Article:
Toxic Toll: PACT Act provides benefits for veterans who become ill after burn-pit exposure
The Record-Eagle December 5, 2022
TRAVERSE CITY (Tribune News Service) — Traverse City resident Erik Florip is many things — husband, father, son, Marine, recovering alcoholic, entrepreneur.
Now he adds another title to the list — disabled veteran.
Florip, 37, had a glioblastoma the size of a lime removed from his brain in June. The tumor was caused by exposure to toxic burn pits while he served with the U.S. Marine Corps in Afghanistan.
While the operation removed about 95 percent of the fast-growing tumor, the illness is terminal. Those who are diagnosed may live for a year or so, with about 1 percent surviving for more than 10 years.
Florip doesn't know how much time he has, but none of us do, he says. He wears a device on his head that creates electrical tumor treatment fields meant to disrupt cancer cell division. It is not a cure, but he hopes it will prolong his life, giving him more time with his wife Temple and daughter Ella, 10.
"That's the tough part," Florip said. "I've got a wife and young daughter that you want to be there for, expect to be there for. I just feel like it's slipping away without having any say in it. You wake up in the morning stressed out at 3 o'clock knowing that this is what's happening."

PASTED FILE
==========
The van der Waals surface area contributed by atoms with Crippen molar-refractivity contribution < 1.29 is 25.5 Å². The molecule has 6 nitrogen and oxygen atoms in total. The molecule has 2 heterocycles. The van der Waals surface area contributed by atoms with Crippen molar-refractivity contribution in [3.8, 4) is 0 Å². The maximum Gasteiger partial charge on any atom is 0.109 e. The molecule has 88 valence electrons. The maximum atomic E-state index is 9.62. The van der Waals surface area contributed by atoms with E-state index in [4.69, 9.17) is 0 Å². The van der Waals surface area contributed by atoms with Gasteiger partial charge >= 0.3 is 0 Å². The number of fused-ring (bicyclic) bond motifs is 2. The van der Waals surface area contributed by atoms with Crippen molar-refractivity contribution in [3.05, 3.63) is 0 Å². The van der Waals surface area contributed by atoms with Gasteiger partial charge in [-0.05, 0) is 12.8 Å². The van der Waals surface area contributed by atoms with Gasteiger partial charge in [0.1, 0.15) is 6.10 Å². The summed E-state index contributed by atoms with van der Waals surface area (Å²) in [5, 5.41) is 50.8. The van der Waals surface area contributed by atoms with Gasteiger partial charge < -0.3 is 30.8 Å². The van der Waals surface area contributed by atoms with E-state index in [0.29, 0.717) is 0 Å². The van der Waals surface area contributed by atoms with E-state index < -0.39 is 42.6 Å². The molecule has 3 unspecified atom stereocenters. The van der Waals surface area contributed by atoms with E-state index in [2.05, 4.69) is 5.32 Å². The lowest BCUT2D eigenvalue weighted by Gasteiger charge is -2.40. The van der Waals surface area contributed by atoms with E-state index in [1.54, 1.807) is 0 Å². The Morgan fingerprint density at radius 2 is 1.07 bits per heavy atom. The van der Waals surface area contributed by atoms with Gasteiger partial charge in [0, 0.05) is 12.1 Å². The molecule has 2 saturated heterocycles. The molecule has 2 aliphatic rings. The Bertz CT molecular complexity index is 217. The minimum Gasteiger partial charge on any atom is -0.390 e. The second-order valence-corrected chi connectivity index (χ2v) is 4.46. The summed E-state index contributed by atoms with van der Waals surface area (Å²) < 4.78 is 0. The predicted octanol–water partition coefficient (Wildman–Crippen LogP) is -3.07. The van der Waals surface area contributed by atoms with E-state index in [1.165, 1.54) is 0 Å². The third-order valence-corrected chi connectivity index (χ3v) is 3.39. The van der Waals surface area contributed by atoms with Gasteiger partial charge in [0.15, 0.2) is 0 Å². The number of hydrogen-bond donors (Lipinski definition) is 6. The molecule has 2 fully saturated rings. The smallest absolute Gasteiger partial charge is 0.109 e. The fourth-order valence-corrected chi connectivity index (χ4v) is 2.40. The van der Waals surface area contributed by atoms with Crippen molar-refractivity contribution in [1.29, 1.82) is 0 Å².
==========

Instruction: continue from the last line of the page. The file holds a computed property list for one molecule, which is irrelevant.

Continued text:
Temple said everything happened so fast.
"Overnight, our entire lives changed and it feels like we're losing things right and left," Temple said. "The future we had planned has been taken from us."
Temple, who managed a yoga studio, also had to give up working to take care of her family.
"It's hard to cope," she said. "I've had to let go of my two jobs because I didn't have the emotional capacity to handle anything."
Florip hangs onto hope.
"I've really just got to cross my fingers and hope they're going to tell me there is some type of new treatment to try out, some new medical breakthrough that comes along."
Glioblastoma recently was added to a list of conditions that are presumed to have been caused by exposure to burn pits that smoldered continuously at American military bases in the Middle East.
More than 20 health conditions were added via the PACT Act, signed into law in August and taking effect Jan. 1, including asthma, chronic bronchitis, emphysema and several types of cancer. The act expands benefits and services for veterans exposed to toxic chemicals from the burn pits. It also adds conditions known to be caused by Agent Orange during the Vietnam War.